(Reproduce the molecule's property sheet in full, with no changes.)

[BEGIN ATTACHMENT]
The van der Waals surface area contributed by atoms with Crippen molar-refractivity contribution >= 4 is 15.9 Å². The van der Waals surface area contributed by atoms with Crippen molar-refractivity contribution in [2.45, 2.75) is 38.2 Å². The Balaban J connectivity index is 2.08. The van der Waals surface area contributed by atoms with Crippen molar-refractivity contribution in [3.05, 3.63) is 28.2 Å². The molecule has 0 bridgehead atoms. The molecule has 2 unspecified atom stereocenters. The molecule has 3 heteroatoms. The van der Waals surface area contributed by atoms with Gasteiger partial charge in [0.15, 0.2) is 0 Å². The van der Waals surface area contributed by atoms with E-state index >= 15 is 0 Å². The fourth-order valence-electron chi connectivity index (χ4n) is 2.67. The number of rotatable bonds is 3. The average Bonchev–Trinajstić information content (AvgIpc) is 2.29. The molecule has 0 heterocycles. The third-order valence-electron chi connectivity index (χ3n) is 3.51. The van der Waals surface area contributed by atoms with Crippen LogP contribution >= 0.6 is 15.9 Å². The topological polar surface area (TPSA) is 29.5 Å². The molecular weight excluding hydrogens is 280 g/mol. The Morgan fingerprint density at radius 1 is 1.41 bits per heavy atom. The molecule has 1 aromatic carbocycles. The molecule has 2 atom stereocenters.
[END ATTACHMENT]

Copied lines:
The van der Waals surface area contributed by atoms with Crippen molar-refractivity contribution >= 4 is 15.9 Å². The van der Waals surface area contributed by atoms with Crippen molar-refractivity contribution in [2.45, 2.75) is 38.2 Å². The Balaban J connectivity index is 2.08. The van der Waals surface area contributed by atoms with Crippen molar-refractivity contribution in [3.05, 3.63) is 28.2 Å². The molecule has 0 bridgehead atoms. The molecule has 2 unspecified atom stereocenters. The molecule has 3 heteroatoms. The van der Waals surface area contributed by atoms with Gasteiger partial charge in [0.15, 0.2) is 0 Å². The van der Waals surface area contributed by atoms with E-state index >= 15 is 0 Å². The fourth-order valence-electron chi connectivity index (χ4n) is 2.67. The number of rotatable bonds is 3. The average Bonchev–Trinajstić information content (AvgIpc) is 2.29. The molecule has 0 heterocycles. The third-order valence-electron chi connectivity index (χ3n) is 3.51. The van der Waals surface area contributed by atoms with Crippen LogP contribution >= 0.6 is 15.9 Å². The topological polar surface area (TPSA) is 29.5 Å². The molecular weight excluding hydrogens is 280 g/mol. The Morgan fingerprint density at radius 1 is 1.41 bits per heavy atom. The molecule has 1 aromatic carbocycles. The molecule has 2 atom stereocenters.